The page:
GD 66 Class 02 + 03

Class 02 Topics: What is Responsive Web Design (RWD)? The Flexible Grid, Media Queries, HTML 5 web page, Target audience: The User, Site Maps, Review Assignment 01.

Class 03 Topics: Responsive Web Design (RWD), File Organization review, FTP review (File Transfer Protocol), Design Process, Project Roles, Design Brief, Review Midterm Project, Quiz 1

 

Announcements

  • Be sure to bring your assignments to class every week.
  • Smashing Conference: April 27-30. Receive a code for 25% off (with a copy of your student ID). That’s approximately $150 discount. See me for more details!

Class 02


Student WordPress Blogs

Please to check to make sure your WordPress blog is posted here. If not, please post the URL of your WordPress site the comments section below:

http://classes.jamiecavanaugh.com/grdes/gd-66/gd-66-student-blogs/


Midterm + Final Project

Responsive Restaurant website

Full details on the Midterm + Final Projects:
http://classes.jamiecavanaugh.com/grdes/gd-66/gd-66-midterm-final/

Example of a Responsive Restaurant website:
http://www.lemonadela.com/

Exercise

  • What questions need to be answered in order to complete this project?
  • What tasks do we need to complete in order to effectively design this website?
  • What issues need to be solved?
  • What is our schedule?

What is Responsive Web Design?

Examples: http://mediaqueri.es/
Resources: The Ultimate Responsive Web Design Beginners Resource List (lots of great stuff here)


What makes a Design Responsive?

Three ingredients:

1. flexible grids (widths in percentages, not pixels)
2. flexible images/media
3. media queries


The Flexible Grid


What is a Media Query?

“In CSS, web developers can define a media type such as screen or print, and specify the look of the content by specifying conditions such as width, height, or orientation. A media query combines a media type and a condition to specify how web content will appear on a particular receiving device. ” 1


A closer look at a Media Query

Media Queries are located in the CSS file styles.css

Every media query has two components:

  1. Media type: screen, print, all etc.
  2. Query (wrapped in parentheses) The query can be split into two components
    the name of a feature (min-width) and a corresponding value (1024px).

Intro to HTML 5

Great introduction to HTML5: http://www.1stwebdesigner.com/design/html5-introduction/

HTML5

The new HTML5 elements are:

  • <header>: Used to contain the header of a site.
  • <footer>: Contains the footer of a site.
  • <nav>: Contains the navigation functionality for the page.
  • <article>: Contains a standalone piece of content that would make sense if syndicated as an RSS item, for example a news item.
  • <section>: Used to either group different articles into different purposes or subjects, or to define the different sections of a single article.
  • <time>: Used for for marking up times and dates.
  • <aside>: Defines a block of content that is related to the main content around it, but not central to the flow of it.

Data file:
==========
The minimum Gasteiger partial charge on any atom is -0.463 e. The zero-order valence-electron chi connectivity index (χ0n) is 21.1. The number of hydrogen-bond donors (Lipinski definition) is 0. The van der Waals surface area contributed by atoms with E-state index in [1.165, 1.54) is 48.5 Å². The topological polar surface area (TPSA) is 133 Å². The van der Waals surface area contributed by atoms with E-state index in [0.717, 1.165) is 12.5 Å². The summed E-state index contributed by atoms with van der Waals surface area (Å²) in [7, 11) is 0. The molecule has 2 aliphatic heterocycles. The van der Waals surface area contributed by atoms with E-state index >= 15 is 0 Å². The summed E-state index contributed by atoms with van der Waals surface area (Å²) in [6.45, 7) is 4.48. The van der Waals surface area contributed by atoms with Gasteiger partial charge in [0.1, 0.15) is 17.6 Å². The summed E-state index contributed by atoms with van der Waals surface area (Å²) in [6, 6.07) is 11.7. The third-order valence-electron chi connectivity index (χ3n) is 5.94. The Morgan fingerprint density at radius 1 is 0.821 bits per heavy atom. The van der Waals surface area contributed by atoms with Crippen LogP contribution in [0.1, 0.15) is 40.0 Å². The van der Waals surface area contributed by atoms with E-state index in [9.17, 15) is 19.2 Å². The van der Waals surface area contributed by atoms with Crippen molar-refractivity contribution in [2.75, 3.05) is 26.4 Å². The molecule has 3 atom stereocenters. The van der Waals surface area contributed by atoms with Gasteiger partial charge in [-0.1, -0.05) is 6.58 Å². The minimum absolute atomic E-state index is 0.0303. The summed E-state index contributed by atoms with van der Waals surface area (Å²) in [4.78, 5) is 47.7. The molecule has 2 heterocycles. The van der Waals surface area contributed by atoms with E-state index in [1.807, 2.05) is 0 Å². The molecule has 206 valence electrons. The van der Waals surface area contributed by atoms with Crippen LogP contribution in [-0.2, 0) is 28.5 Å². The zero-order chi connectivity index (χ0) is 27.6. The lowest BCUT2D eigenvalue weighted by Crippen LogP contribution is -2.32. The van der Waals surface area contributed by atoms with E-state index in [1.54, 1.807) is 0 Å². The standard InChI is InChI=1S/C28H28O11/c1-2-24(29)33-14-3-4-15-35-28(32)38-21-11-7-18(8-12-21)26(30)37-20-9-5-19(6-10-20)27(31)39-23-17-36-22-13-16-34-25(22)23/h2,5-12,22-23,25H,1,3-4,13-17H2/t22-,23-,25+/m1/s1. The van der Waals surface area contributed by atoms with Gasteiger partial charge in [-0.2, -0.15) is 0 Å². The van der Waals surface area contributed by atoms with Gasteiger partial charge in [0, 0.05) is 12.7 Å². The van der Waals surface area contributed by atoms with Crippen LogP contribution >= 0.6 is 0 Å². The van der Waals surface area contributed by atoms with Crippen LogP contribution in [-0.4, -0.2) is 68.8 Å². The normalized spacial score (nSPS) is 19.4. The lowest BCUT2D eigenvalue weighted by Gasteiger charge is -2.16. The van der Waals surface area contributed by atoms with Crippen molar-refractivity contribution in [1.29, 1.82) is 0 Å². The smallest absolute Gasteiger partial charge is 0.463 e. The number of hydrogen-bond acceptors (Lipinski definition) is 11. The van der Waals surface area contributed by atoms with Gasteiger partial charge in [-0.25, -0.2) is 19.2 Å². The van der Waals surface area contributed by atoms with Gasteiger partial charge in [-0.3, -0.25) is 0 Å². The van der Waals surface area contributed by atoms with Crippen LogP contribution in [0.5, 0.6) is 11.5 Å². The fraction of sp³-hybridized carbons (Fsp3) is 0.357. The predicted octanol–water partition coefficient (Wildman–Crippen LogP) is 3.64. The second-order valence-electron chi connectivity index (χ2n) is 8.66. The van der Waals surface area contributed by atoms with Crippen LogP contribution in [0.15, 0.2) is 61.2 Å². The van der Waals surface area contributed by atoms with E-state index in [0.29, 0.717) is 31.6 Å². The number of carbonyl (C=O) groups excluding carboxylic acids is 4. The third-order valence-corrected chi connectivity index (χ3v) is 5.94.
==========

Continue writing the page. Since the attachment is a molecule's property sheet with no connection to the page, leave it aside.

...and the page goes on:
• <hgroup>: Used to wrap more than one heading if you only want it to count as a single heading in the page’s heading structure.
  • <figure> and <figcaption>: Used to encapsulate a figure as a single item, and contain a caption for the figure, respectively.

Target Audience: The User

Who is the target audience?

Great resource: Designing for your Target Audience

If you or your client have no idea who you’re designing for, you’re really taking a stab in the dark and hoping and praying you come up with something. There are times when you may have a wide variety of people in your audience, but you’ve got to find a commonality between the majority of folks.


Site Map

A site map is a high-level architectural blueprint of the site, it maps out the organization and labeling of major areas of the site. The figure below shows a site map for a redesign of the Santa Monica College website. Site maps are sometimes referred to as site diagrams.

Example of a Site Map

smc_sitemap

PDF of the Santa Monica College site map shown above.

How to Create a Site Map

There are several tools that can be used to create site maps. Visio and OmniGraffle are used by professional Information Architects and UX Designers. For this class, I suggest Illustrator, or Photoshop if you’re more familiar with it.

Download the site map template used in video here: Monday May Design Site Map

How to Create a Site Map in Illustrator

You may also find the following helpful: http://www.ehow.com/how_6785412_create-website-sitemap-illustrator.html


Class 03


Midterm Project

Full details on the Midterm Project:
http://classes.jamiecavanaugh.com/grdes/gd-66/gd-66-midterm-final/


Quiz 1

Students are not allowed to take (or make up) any missed quizzes. Quizzes must be taken in class.

Click here to take Quiz 1

For your records, be sure to make a PDF (print a copy) of the Quiz 1 with any incorrect answers you may have had. Do this before you quit the browser or move away from the browser window!


File Transfer Protocol (FTP)

FTP (File Transfer Protocol) is used to upload files to a server. In our courses, we will use Cyberduck or  FileZilla (Mac/PC) to upload our files.

View your files here: http://gd66.smcgrdes.com

Server: ftp.smcgrdes.com
Username: smc_gd66
Password: WebDev4_Smc (case-sensitive)


Design Process

User Centered Design

design_process


Project Roles

http://css-tricks.com/job-titles-in-the-web-industry/


Client Survey



http://www.webdesignerdepot.com/2011/01/what-to-ask-a-client-before-you-start-their-project/


Design Brief

http://www.webdesignerdepot.com/2011/03/7-basics-to-create-a-good-design-brief/

Short Design Brief

  1. Objectives and Goals of the new design
  2. Target Audience
  3. Scope of the Project
  4. Overall Style/Look

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